Researchers at the University College London (UCL) Institute of Education Centre for Longitudinal Studies examined data from more than 10,000 teenagers who are taking part in the Millennium Cohort Study – a study tracking the lives of thousands of youngsters born at the turn of the century – and revealed that “more than one in three British teenagers are overweight or obese”.
Cue educators, health foundation spokespeople and campaigners writing about what can be done. Professor Mary Fewtrell of the Royal College of Paediatrics and Child Health suggested: “A range of measures must be considered including… statutory school-based health education in all schools.”
Health education in schools would certainly provide children with the knowledge to make informed decisions about their health. But let’s not forget how, as youngsters, we might have reacted to being told to eat five a day or avoid sugary drinks, or to being forced to go on a long walk in the summer holiday.
I remember feeling immortal, and I’m sure that many young people do today too. So while I don’t disagree with providing young people with health education, I am not convinced that doing so would resolve the issue of one in three teenagers being overweight or obese.
Nor do I think it would address concerns about young people at the opposite end of the fitness spectrum. When schools and governments consider how to instil in pupils positive habits for a long and healthy life, they must recognise that not only are one in three teens overweight but, of the other two in three, many will have different, but equally unhealthy, relationships with fitness and diet.
Many of today’s young people obsess about achieving levels of muscular definition that are worryingly unhealthy. Bombarded with images of well-defined six packs, tiny waists, taut and defined upper arms, and slender or muscular legs, they develop skewed ideas of what is ‘normal’ or achievable. They feel under such pressure to achieve so-called ‘perfection’ that sport and exercise are viewed merely as a means to achieving an extraordinary physique, rather than as an integral part of a healthy life – both physically and mentally.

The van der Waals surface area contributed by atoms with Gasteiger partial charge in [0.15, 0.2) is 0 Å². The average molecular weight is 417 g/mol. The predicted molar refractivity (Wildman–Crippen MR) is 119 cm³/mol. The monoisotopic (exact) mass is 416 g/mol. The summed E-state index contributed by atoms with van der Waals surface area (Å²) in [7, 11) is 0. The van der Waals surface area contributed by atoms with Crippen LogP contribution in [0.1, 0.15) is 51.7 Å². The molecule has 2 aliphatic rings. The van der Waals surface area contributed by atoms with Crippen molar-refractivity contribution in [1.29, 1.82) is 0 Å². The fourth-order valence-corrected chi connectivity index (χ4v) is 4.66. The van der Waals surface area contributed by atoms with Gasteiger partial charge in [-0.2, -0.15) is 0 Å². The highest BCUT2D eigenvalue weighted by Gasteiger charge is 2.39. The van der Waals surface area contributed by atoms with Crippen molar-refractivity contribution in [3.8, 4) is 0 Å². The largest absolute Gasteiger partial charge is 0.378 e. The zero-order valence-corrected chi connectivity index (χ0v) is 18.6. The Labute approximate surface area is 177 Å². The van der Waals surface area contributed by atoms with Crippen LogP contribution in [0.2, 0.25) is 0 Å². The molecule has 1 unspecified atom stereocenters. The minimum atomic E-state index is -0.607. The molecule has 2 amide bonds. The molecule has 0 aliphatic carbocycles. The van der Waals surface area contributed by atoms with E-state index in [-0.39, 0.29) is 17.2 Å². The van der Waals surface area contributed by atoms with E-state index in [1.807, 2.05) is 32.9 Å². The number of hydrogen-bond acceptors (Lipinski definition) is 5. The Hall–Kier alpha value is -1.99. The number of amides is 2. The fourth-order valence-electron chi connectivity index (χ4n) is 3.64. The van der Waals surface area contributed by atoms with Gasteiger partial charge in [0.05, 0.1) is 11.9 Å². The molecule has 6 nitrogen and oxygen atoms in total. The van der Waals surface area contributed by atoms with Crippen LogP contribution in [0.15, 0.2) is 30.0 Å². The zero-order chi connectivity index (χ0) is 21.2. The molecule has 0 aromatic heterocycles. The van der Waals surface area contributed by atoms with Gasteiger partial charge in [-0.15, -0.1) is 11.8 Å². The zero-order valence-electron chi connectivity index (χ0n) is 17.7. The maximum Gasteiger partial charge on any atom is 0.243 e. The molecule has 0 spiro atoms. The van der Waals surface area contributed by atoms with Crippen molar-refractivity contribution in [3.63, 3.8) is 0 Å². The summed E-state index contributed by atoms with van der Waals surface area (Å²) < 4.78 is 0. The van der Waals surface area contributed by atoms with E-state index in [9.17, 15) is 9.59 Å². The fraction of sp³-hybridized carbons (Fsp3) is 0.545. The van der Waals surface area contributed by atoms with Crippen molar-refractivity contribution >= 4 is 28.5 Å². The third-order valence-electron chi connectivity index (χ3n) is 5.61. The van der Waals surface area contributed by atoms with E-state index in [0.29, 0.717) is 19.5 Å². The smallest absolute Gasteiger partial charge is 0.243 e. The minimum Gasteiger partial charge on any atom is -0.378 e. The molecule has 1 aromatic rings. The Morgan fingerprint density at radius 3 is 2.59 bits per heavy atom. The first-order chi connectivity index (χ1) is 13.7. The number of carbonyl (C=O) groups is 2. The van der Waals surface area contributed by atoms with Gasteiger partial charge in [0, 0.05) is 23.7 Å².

But the links between sports and wellbeing are clear. Sport encourages people to spend more time outside, to have a go, to lose, to try again, to work in a team, to hone skills and, finally, to see the results of determination! Young people need to see these benefits if they are to move their thoughts away from gyms and diets, towards thinking instead about sport and exercise for developing strength and stamina and, essentially, for having fun!
For me this is the crux of the matter: sport should be fun. Games are called ‘games’ for good reason, and to ensure children recognise this, schools need effective organisation. The right people need to be involved at all levels, to schedule suitable fixtures and events, to carefully timetable and manage facilities, and to communicate with pupils and parents about expectations, pressures and positive attitudes.
Sensible coaching is paramount too. We have pupils from two to 18, so PE lessons understandably vary a great deal in terms of challenge and competition across the school. That doesn’t mean, however, that ‘sport for all’ – a term often used by schools to denote that they allow pupils to choose which sports to do during PE lessons – is the answer. If pupils avoid sports they find most challenging, they’ll also miss out on the positive aspects the sport entails, such as working in a team, or developing the dedication to improve.
Yet there’s no exact science. While some children will take to competitive sports and teamwork more quickly, others will be hesitant, and require more coaching and encouragement. So, if we want to encourage children to develop positive relationships with sport and exercise, schools need to have the very best staff. From heads of department and sports teachers to coaches and staff running clubs, those who can read each situation and identify the appropriate level of competition or encouragement for each group are going to be the ones who ensure children experience the right combination of challenge, and joy.
And only with the right balance will young people develop positive attitudes to sport and fitness that will serve them well, physically and mentally, for life.